Wednesday, January 13, 2016

EF Pontifical Mass for Christmas in the Diocese of Lake Charles, LA

Out thanks to Barbara Wyman for sharing with us in these photographs, and an account of the Pontifical Mass celebrated by His Excellency Bishop Glen Provost during the Octave of Christmas. The ceremony took place in the cathedral of the Immaculate Conception in diocese of Lake Charles, Louisiana.

Seasonably cool temperatures, at last, in Lake Charles, Louisiana, on the night of December 30, 2015, found the Cathedral of the Immaculate Conception comfortably full on the occasion of a Solemn Pontifical Mass for the Sixth Day in the Octave of Christmas. Indeed, it was one of the largest crowds to date since His Excellency Bishop Glen John Provost, D.D. began celebrating this Mass in the diocese. From the time of his installation as 3rd Bishop of Lake Charles on April 23, 2007, Bishop Provost has celebrated eleven Solemn Pontifical Masses in the Extraordinary Form throughout the diocese. This was the fourth from the throne of his own cathedral. His Excellency was vested in his pontificalia, the vestments and ornaments proper to a bishop, which include the pectoral cross and ring, the miter and crozier, gloves, tunicle and dalmatic beneath the chasuble. Located in the niche of the high altar is a statue of the Blessed Virgin Mary. At the occasion of the 100th Anniversary of the Cathedral of the Immaculate Conception on Aug. 22, 2013, Archbishop Carlo Maria Viganò, the Apostolic Nuncio to the United States from the Holy See, officiated at the crowning rite of the statue. With the splendor of both the surroundings and of the liturgy, and with the carefully orchestrated pageantry of the Solemn Pontifical Mass, for nearly two hours, time seemed to stand still -- intimations of Heaven.

One thing particularly evident in an Extraordinary Form Solemn Pontifical Mass is that the Bishop appears not as a sort of figurehead, a church CEO, but as a leader, our General, with us, the soldiers of Christ behind him, along with the differing ranks of officers in the persons of priests, deacons, seminarians, and on this occasion, the fully vested Knights and Dames of St. Gregory the Great, the Knights bearing actual swords. The reality of spiritual warfare and this our battle against principalities and powers is made visually present. The Bishop’s message on this day was that we, like Holy Mary, must ponder the mystery of the Incarnation in our hearts, leading us to the contemplation of the other mysteries of the Faith, especially the saving mystery which is reenacted at every Mass.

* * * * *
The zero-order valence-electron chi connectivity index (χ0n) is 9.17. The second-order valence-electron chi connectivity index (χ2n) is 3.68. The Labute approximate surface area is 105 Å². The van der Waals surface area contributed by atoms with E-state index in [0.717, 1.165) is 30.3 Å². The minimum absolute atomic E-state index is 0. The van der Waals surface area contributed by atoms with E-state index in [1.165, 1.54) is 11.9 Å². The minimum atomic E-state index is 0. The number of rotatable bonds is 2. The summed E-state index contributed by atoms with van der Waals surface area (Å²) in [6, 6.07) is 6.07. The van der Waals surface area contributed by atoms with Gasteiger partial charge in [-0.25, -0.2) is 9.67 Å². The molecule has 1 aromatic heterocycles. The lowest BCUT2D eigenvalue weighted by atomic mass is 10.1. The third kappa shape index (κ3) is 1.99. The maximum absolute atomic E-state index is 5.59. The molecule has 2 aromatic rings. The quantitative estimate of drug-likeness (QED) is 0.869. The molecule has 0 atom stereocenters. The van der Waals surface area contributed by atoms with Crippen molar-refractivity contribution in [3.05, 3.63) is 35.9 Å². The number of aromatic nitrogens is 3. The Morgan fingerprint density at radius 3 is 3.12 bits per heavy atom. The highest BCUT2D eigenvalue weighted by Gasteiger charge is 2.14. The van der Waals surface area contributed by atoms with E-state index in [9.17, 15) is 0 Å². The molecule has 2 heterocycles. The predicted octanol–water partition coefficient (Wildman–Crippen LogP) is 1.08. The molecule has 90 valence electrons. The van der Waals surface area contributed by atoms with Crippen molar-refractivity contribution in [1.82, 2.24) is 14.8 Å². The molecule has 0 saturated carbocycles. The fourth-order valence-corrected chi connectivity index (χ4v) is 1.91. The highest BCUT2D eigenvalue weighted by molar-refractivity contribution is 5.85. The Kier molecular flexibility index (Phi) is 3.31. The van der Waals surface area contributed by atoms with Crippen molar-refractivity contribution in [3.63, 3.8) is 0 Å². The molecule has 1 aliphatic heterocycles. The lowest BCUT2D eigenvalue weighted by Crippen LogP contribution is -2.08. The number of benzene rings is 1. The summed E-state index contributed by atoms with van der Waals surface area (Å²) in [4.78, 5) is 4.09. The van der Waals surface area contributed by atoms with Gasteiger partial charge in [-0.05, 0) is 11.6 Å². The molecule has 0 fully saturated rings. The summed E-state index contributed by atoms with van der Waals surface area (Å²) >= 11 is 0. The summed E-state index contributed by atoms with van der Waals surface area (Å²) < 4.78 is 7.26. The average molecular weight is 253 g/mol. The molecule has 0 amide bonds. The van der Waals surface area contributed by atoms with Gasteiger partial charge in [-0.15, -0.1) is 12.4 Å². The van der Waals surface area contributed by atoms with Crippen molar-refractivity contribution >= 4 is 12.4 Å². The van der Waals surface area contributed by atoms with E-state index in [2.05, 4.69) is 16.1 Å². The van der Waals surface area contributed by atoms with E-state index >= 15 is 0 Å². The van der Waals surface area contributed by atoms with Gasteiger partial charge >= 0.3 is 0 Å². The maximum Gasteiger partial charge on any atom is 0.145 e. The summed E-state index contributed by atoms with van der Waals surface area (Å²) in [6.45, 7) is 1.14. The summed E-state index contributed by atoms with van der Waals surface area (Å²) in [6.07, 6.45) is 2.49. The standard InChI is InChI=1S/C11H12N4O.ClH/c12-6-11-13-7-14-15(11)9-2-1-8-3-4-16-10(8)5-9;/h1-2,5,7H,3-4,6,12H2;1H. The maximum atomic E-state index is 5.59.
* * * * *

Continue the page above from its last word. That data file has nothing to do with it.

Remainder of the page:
What struck this writer particularly on that happy night was the mystery and power of prayer, and, how the Holy Spirit works through individual fiats to effect His purpose on earth. It just so happened that as I looked around, I noticed many familiar faces. These friends were the very same people who welcomed us, a Protestant family, fleeing not the beauty of Anglicanism, but the heterodoxy, 17 years ago. This faithful bunch in the 80s had petitioned then Bishop Jude Speyrer (RIP) to allow the “indult” traditional Latin Mass. Bishop Speyrer’s fiat along with those of two brave priests, Fr. Roland Vaughn and Fr. Marty Martineau (RIP) was the beginning of a little parish which grew. Although the group was moved about the diocese, it soon found a semi-permanent home at a cinder-block mission church way out by the airport. It was there that my family and I found them in 1999. We marveled as week in and week out, the tiny chapel was transformed: banners temporarily removed and a crucifix and statue of Mother Mary set in place. Portable kneelers were moved in from a van, and a small but strong schola stood in the back, chanting the Mass.

Time passed, and for a period, the indult was canceled. Nevertheless, the whole family eventually converted, and the core Latin Mass group stayed in touch, offering prayers and sacrifices for the return of the Traditional Latin Mass to the diocese. The rest of the story is beautiful: after the motu proprio of Pope Benedict, the diocese of Lake Charles received Bishop Provost and with him, the glorious Mass of the Ages returned and now, is celebrated at the Cathedral. Vocations are soaring, and many young priests offer the Extraordinary Form in the diocese. Two young men in particular stood out to this musing writer on that December night, small boys at the time of the cinderblock indult Mass, sons of one of the original families: one is now a seminarian and was assisting at the Solemn Pontifical Mass, the other was leading the schola. Deo Gratias!

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